(Wealth) gap year

The impact of the coronavirus crisis on UK household wealth

This report is the second in a series of annual reports analysing the state of wealth in Britain. In it we provide the first complete picture of the impact of the Covid-19 crisis across the entire wealth distribution of the UK, and what it means for living standards.

We find that the Covid-19 pandemic is the first UK recession in at least 70 years in which wealth has increased. However, these gains have been uneven with families at the bottom of the income distribution much more likely to have drawn down savings or increased debt than those at the top of the distribution. All this means that the pre-pandemic trends of growing aggregate wealth and increasing wealth gaps between households has continued during the crisis.

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Executive summary

The Covid-19 crisis has had profound effects on the UK economy, and understanding that impact is of vital importance for economic policymakers. The labour market and income effects of the crisis were the most immediate, and have been the subject of much attention and analysis to date. But it is also vital for policy makers to understand how the pandemic has affected household wealth – not least because the Covid-19 crisis has had an unprecedented impact on families’ finances. Holdings of wealth matter for living standards directly and the strength of household balance sheets will be a key determinant of how quickly the economy can recover. Indeed, changes in wealth may well be the enduring legacy of this crisis.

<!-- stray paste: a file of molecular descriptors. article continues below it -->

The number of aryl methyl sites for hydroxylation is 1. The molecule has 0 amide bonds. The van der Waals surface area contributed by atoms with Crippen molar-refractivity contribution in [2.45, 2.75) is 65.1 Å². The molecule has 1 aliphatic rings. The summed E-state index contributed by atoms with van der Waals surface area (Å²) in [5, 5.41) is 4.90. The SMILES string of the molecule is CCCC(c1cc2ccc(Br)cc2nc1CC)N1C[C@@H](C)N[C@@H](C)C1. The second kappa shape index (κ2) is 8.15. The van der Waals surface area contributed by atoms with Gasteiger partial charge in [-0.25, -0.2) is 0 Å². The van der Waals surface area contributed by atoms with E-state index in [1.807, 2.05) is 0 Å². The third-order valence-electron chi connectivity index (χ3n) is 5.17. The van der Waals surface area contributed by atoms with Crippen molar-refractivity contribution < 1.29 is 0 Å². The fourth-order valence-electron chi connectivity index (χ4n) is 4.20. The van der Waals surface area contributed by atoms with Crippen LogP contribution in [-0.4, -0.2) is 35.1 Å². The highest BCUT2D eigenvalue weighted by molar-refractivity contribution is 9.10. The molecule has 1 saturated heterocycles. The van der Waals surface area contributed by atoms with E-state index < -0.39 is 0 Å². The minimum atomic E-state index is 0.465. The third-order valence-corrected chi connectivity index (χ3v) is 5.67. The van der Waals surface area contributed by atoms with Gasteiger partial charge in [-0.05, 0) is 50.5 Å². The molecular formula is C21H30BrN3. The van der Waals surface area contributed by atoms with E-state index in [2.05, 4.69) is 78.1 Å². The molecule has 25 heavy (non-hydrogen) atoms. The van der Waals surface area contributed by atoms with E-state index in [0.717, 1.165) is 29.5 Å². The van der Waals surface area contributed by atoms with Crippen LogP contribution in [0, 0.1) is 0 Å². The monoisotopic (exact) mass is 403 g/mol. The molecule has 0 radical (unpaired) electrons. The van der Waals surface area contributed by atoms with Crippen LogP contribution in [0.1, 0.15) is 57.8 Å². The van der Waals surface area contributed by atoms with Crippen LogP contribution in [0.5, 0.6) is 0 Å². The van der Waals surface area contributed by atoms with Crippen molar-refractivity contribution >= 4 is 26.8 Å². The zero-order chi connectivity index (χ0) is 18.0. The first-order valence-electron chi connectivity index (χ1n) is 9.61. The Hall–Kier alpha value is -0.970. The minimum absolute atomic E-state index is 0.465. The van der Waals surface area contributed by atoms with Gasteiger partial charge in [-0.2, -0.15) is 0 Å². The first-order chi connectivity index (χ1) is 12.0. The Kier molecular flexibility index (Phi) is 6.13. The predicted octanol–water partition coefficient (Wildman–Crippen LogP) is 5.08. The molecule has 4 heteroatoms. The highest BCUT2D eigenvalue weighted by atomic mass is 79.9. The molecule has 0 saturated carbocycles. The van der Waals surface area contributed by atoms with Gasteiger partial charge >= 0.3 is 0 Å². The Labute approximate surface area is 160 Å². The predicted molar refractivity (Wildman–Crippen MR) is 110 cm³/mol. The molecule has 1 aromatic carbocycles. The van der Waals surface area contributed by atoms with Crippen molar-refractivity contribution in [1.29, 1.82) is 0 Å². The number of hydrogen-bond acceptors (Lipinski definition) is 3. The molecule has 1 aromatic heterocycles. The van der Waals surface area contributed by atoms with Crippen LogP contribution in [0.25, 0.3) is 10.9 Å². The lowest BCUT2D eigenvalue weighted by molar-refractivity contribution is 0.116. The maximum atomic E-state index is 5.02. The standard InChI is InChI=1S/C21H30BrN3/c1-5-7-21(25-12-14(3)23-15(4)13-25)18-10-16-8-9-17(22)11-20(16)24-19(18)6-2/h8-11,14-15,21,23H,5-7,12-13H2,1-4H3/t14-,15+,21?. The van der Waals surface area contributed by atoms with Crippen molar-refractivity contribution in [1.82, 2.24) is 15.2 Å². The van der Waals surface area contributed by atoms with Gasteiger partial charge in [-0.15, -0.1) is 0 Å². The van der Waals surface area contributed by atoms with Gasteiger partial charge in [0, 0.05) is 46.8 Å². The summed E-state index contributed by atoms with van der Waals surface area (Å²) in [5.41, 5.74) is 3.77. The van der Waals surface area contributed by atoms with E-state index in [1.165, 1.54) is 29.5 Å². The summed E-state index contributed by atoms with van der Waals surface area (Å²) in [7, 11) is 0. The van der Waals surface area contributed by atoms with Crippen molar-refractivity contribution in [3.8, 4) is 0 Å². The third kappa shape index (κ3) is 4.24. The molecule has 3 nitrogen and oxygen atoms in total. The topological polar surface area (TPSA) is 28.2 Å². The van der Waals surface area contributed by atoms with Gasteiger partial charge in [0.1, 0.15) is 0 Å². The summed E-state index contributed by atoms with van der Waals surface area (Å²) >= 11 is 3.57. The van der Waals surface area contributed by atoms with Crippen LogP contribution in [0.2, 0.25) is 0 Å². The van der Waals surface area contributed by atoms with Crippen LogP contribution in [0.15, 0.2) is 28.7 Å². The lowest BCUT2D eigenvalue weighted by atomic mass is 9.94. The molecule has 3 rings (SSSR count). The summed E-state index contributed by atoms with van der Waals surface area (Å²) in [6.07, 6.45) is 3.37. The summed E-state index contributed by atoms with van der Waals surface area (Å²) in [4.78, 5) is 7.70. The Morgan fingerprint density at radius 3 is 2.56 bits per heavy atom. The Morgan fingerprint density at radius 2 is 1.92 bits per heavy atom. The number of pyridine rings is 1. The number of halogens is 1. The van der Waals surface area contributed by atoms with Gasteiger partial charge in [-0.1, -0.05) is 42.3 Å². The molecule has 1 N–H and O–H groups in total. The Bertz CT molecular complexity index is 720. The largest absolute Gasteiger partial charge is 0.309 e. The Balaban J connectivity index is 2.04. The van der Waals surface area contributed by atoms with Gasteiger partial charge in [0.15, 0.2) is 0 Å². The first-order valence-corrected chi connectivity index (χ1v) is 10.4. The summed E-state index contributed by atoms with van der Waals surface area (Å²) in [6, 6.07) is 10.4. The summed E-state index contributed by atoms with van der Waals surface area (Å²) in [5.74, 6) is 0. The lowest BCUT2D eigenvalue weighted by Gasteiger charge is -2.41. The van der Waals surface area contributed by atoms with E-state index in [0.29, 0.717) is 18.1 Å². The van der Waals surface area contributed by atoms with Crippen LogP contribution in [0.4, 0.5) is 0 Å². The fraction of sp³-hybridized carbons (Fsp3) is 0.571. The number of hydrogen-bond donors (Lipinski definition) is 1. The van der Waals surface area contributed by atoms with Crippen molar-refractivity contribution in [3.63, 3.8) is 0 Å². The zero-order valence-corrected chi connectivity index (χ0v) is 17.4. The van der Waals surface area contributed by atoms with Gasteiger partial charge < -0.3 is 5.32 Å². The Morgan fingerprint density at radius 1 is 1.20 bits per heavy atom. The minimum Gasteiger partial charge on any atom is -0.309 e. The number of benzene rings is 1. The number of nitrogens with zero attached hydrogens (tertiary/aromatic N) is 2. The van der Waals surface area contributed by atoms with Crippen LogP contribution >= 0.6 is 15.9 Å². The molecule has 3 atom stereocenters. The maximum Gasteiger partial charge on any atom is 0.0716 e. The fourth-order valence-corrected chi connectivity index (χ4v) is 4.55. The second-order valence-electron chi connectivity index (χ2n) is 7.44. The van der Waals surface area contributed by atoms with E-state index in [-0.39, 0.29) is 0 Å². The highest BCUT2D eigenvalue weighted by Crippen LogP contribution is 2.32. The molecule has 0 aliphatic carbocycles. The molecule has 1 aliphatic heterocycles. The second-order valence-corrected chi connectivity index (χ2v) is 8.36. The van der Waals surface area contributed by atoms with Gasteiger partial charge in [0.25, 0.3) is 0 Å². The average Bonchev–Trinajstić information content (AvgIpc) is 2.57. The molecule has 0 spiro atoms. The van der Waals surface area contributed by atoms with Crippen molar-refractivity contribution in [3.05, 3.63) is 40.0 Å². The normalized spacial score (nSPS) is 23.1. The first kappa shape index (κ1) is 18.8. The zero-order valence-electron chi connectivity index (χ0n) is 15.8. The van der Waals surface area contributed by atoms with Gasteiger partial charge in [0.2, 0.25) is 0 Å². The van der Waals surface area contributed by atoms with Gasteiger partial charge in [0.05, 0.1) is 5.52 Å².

Given the importance of these issues and the absence of timely data on holdings of wealth, in our second of a series of comprehensive, annual reports covering the state of wealth in Britain, we combine the results of an original online survey with detailed data on the holdings of wealth to provide the first complete picture of the impact of Covid-19 on the distribution of wealth in the UK.

The good news is that the unique nature of the pandemic has led to higher saving and lower debt in aggregate

The context to the crisis has been four decades of steady increases in the value of wealth. Total wealth equated to roughly three times national income in 1980, and on the eve of the pandemic was closer to seven times income. As the value of wealth has risen, the gap between families’ wealth across the distribution have widened. The gap between wealth for an average household in the top decile and that in the fifth decile increased by 50 per cent (up to around £1.3 million) between 2006-08 and 2016-18.

Strikingly these pre-pandemic trends have continued during the crisis. We estimate that total household wealth has increased by almost £900 billion – an increase of around 6 per cent on pre-pandemic levels. Increasing wealth during a recession is unusual: this is the first UK recession in at least 70 years where this is the case. Two effects have driven that change: first, the direct effects it has had on saving and borrowing behaviour; and second, the indirect effects on the value of household balance sheets through asset price changes. In aggregate, households have increased nominal savings by around £125 billion more than would have been expected absent the pandemic and at the same time, non-credit card consumer debt has fallen by around £10 billion. By contrast, following the financial crisis, savings and cash held by households failed to grow for six years. But these direct effects are dwarfed by the changes coming from indirect changes in asset prices. Here we estimate that up-to-date prices imply that the value of total wealth has increased by over £750 billion.

But not every family has been fortunate

To investigate the scale, distribution and effects of changing saving and debt, we use results from a specially-commissioned online survey of more than 8,000 individuals to provide a timely understanding of the impact of the pandemic. That survey shows that these striking increases in wealth have been very uneven. Indeed, around 30 per cent of families in the bottom 20 per cent of the income distribution actually saw their savings decrease. This is three times higher than the proportion reducing savings for the top 20 per cent of earners. Changes in debt are also skewed: around 10 per cent of low earners reduced debt during the pandemic while over 25 per cent of higher earners did the same.